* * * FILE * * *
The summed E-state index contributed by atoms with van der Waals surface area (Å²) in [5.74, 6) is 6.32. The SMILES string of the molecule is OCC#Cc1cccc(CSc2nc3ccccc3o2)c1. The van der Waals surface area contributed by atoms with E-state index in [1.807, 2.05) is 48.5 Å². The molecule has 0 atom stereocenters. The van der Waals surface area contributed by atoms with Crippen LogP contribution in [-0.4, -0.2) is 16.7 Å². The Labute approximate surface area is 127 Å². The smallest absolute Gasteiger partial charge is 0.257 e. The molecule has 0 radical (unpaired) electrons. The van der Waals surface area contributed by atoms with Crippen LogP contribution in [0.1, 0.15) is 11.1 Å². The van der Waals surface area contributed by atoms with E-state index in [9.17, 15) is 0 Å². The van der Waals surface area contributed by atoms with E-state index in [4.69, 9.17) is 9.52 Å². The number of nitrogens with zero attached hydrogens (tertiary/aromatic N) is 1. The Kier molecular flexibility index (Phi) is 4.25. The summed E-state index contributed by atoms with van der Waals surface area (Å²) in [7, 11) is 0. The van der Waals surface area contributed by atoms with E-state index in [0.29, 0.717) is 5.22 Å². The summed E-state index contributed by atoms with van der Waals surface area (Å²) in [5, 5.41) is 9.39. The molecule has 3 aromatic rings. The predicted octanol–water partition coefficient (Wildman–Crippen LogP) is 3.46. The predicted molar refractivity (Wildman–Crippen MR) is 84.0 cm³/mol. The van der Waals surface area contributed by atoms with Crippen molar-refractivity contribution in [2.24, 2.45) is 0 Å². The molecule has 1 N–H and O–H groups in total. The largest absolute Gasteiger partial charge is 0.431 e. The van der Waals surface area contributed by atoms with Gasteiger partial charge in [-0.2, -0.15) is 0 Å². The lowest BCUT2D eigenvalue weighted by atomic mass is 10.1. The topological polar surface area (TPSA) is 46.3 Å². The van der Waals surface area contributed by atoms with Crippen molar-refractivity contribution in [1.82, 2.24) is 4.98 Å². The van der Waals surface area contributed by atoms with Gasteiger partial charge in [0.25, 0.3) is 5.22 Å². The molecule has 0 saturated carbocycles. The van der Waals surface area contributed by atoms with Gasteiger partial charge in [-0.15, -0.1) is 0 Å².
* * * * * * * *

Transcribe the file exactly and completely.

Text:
The summed E-state index contributed by atoms with van der Waals surface area (Å²) in [5.74, 6) is 6.32. The SMILES string of the molecule is OCC#Cc1cccc(CSc2nc3ccccc3o2)c1. The van der Waals surface area contributed by atoms with E-state index in [1.807, 2.05) is 48.5 Å². The molecule has 0 atom stereocenters. The van der Waals surface area contributed by atoms with Crippen LogP contribution in [-0.4, -0.2) is 16.7 Å². The Labute approximate surface area is 127 Å². The smallest absolute Gasteiger partial charge is 0.257 e. The molecule has 0 radical (unpaired) electrons. The van der Waals surface area contributed by atoms with Crippen LogP contribution in [0.1, 0.15) is 11.1 Å². The van der Waals surface area contributed by atoms with E-state index in [9.17, 15) is 0 Å². The van der Waals surface area contributed by atoms with E-state index in [4.69, 9.17) is 9.52 Å². The number of nitrogens with zero attached hydrogens (tertiary/aromatic N) is 1. The Kier molecular flexibility index (Phi) is 4.25. The summed E-state index contributed by atoms with van der Waals surface area (Å²) in [7, 11) is 0. The van der Waals surface area contributed by atoms with E-state index in [0.29, 0.717) is 5.22 Å². The summed E-state index contributed by atoms with van der Waals surface area (Å²) in [5, 5.41) is 9.39. The molecule has 3 aromatic rings. The predicted octanol–water partition coefficient (Wildman–Crippen LogP) is 3.46. The predicted molar refractivity (Wildman–Crippen MR) is 84.0 cm³/mol. The van der Waals surface area contributed by atoms with Crippen molar-refractivity contribution in [2.24, 2.45) is 0 Å². The molecule has 1 N–H and O–H groups in total. The largest absolute Gasteiger partial charge is 0.431 e. The van der Waals surface area contributed by atoms with Gasteiger partial charge in [-0.2, -0.15) is 0 Å². The lowest BCUT2D eigenvalue weighted by atomic mass is 10.1. The topological polar surface area (TPSA) is 46.3 Å². The van der Waals surface area contributed by atoms with Crippen molar-refractivity contribution in [1.82, 2.24) is 4.98 Å². The van der Waals surface area contributed by atoms with Gasteiger partial charge in [0.25, 0.3) is 5.22 Å². The molecule has 0 saturated carbocycles. The van der Waals surface area contributed by atoms with Gasteiger partial charge in [-0.15, -0.1) is 0 Å².